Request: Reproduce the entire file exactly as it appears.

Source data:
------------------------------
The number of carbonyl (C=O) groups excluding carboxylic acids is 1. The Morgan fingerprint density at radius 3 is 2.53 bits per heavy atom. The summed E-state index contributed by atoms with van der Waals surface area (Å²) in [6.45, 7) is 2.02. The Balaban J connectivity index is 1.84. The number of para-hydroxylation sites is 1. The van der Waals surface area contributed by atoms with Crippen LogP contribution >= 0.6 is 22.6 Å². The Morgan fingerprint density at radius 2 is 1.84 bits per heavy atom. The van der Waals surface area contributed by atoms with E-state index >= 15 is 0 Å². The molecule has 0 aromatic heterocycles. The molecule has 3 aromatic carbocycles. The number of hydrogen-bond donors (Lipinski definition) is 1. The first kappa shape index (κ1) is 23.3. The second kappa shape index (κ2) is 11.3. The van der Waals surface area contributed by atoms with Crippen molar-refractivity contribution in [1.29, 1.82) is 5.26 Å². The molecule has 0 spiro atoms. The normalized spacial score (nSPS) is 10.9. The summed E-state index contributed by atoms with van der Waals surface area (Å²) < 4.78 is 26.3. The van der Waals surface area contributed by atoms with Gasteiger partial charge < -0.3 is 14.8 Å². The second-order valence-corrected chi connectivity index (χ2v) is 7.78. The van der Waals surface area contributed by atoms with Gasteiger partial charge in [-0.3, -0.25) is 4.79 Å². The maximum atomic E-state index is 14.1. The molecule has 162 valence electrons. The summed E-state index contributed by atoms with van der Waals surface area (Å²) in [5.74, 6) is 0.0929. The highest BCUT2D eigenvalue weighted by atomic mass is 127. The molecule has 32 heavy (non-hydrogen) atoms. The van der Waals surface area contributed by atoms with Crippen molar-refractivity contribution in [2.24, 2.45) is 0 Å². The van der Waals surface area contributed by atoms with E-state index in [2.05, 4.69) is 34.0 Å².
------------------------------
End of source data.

The number of carbonyl (C=O) groups excluding carboxylic acids is 1. The Morgan fingerprint density at radius 3 is 2.53 bits per heavy atom. The summed E-state index contributed by atoms with van der Waals surface area (Å²) in [6.45, 7) is 2.02. The Balaban J connectivity index is 1.84. The number of para-hydroxylation sites is 1. The van der Waals surface area contributed by atoms with Crippen LogP contribution >= 0.6 is 22.6 Å². The Morgan fingerprint density at radius 2 is 1.84 bits per heavy atom. The van der Waals surface area contributed by atoms with E-state index >= 15 is 0 Å². The molecule has 0 aromatic heterocycles. The molecule has 3 aromatic carbocycles. The number of hydrogen-bond donors (Lipinski definition) is 1. The first kappa shape index (κ1) is 23.3. The second kappa shape index (κ2) is 11.3. The van der Waals surface area contributed by atoms with Crippen molar-refractivity contribution in [1.29, 1.82) is 5.26 Å². The molecule has 0 spiro atoms. The normalized spacial score (nSPS) is 10.9. The summed E-state index contributed by atoms with van der Waals surface area (Å²) < 4.78 is 26.3. The van der Waals surface area contributed by atoms with Gasteiger partial charge < -0.3 is 14.8 Å². The second-order valence-corrected chi connectivity index (χ2v) is 7.78. The van der Waals surface area contributed by atoms with Gasteiger partial charge in [-0.3, -0.25) is 4.79 Å². The maximum atomic E-state index is 14.1. The molecule has 162 valence electrons. The summed E-state index contributed by atoms with van der Waals surface area (Å²) in [5.74, 6) is 0.0929. The highest BCUT2D eigenvalue weighted by atomic mass is 127. The molecule has 32 heavy (non-hydrogen) atoms. The van der Waals surface area contributed by atoms with Crippen molar-refractivity contribution in [2.24, 2.45) is 0 Å². The van der Waals surface area contributed by atoms with E-state index in [2.05, 4.69) is 34.0 Å².